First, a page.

As he got a little bit older, he came to realize he truly loved skiing. He made plain he still loves it now, as then, and for the same reasons: "There was a lot of freedom. And it was really objective. There were no judges. It was all basically under your control. There were no other teammates that would blame you or that you could blame for winning or losing. It was, it's really a pretty pure sport."

At 13, he entered Maine's Carrabassett Valley Academy as a ski racer.

During the 1996 U.S. championships, he won bronze in the slalom.

Two years later, Miller reached the World Cup circuit.

"He came in skiing really, really fast, with absolutely no tactical skills whatsoever. It catches up to you," Mahre said in a telephone interview. "Talent can only take you so far. Then you have to become a mental skier. You learn how to take risks and when not to take them. He matured a lot these past few years."

McNichol said, referring to Miller's early years on the circuit, "The screwing-up part, that was at such a high level of frequency, it was OK, the gun is ready, we're looking at a 50-50 chance, or a higher percentage, on the screwing-up side than him actually doing what we knew he was capable of doing. It has just swung the other direction now."

Killy, in a reference to Miller's personality and the expression of that personality on skis, said, "He's a free flier. He's a bird. He flies where he wants, how he wants, the way he wants. Most of the time, for an American that's a handicap. Sometimes, it's a big plus over us Europeans."

Miller insists he has experienced no great epiphany.

He switched before the season to new skis, made by Atomic.

He said he has learned to take control of variables he can control; he travels around Europe, for instance, in a motor home driven by a longtime friend.

He also offered by way of ultimate explanation, "You need a huge, huge cache of time on your skis and runs to be able to make accurate decisions."

Miller remains one of the tour's few all-event skiers, meaning he races in the downhill, slalom, combined, giant slalom and super-G. When he won the downhill and super-G over Thanksgiving weekend at Lake Louise, Canada, Miller became only the fifth skier ever to win World Cup races in all five; the others are Alpine legends, the likes of Norway's Kjetil-Andre Aamodt.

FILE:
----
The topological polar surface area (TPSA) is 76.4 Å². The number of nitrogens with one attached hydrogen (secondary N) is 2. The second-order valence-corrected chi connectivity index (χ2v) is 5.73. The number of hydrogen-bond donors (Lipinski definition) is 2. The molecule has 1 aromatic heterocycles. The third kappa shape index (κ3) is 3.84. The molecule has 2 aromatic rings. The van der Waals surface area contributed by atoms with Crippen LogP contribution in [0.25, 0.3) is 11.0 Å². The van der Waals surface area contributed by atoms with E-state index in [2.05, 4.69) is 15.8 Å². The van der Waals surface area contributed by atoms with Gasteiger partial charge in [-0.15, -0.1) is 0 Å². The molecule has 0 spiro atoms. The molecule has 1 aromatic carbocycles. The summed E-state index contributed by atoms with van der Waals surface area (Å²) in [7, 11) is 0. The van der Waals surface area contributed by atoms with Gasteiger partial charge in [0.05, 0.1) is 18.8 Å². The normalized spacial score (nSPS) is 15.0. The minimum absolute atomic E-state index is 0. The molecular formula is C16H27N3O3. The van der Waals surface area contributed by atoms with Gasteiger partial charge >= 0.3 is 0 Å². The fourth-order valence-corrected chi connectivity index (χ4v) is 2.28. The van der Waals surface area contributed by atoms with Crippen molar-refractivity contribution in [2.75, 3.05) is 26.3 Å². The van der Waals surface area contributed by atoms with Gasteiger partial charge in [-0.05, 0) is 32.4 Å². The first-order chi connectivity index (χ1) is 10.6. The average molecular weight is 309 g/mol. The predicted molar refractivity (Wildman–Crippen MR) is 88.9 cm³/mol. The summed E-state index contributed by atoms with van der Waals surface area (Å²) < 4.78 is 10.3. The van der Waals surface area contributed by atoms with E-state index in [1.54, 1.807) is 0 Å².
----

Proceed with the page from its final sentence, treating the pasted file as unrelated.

Miller, however, does not like being a superstar. He very much likes winning for the reasons he fell in love with skiing long ago; he very much does not like the celebrity that, in Europe, comes with winning.

"Because I can win races right now, a lot of races, as I have, that only makes things harder to have success in the rest of the areas of my life," he said. "I mean, really, it's counter-productive.

"I mean, the [stuff] that happens when I win, having to go to the press conference, the media [stuff], the drug testing, smile for the cameras, a bunch more autograph stuff, it's all the stuff I enjoy the least and that I find the least rewarding. Whereas the stuff happens when I lose, when I crash, is all the stuff that I like the most. I get to — I sneak away, nobody notices me, I get to go back, eat some good food, drink a beer, play my PlayStation, read my book, talk to my friends, whatever it is, the stuff that I really like to do."

The 2005 world championships beckon, in Bormio, Italy, beginning Jan. 29. Beyond that, the 2006 Olympics, at which Miller figures to be a central personality.

It's all about balance, Miller said. This summer, he figures to be back in New England, at a camp run by his family, his usual gig, teaching tennis. For him, it's the furthest thing from celebrity. His eyes lighted up as he described the joy of the drills he does with 12- to 16-year-olds. "It's just, it's just so pure," he said.
post #2 of 6
What has happened this past week end?
He showed "late" twice in a row at the bid distribution and was "punished" twice with higher bids than he could have had...
Is the powerful Austrian Ski federation behind this?

post #3 of 6
That's one of the more bizarre leads to appear in a major newspaper.
post #4 of 6
That's being generous.
post #5 of 6
Thread Starter 
post #6 of 6
Bravo! Any publicity is good publicity for alpine skiing.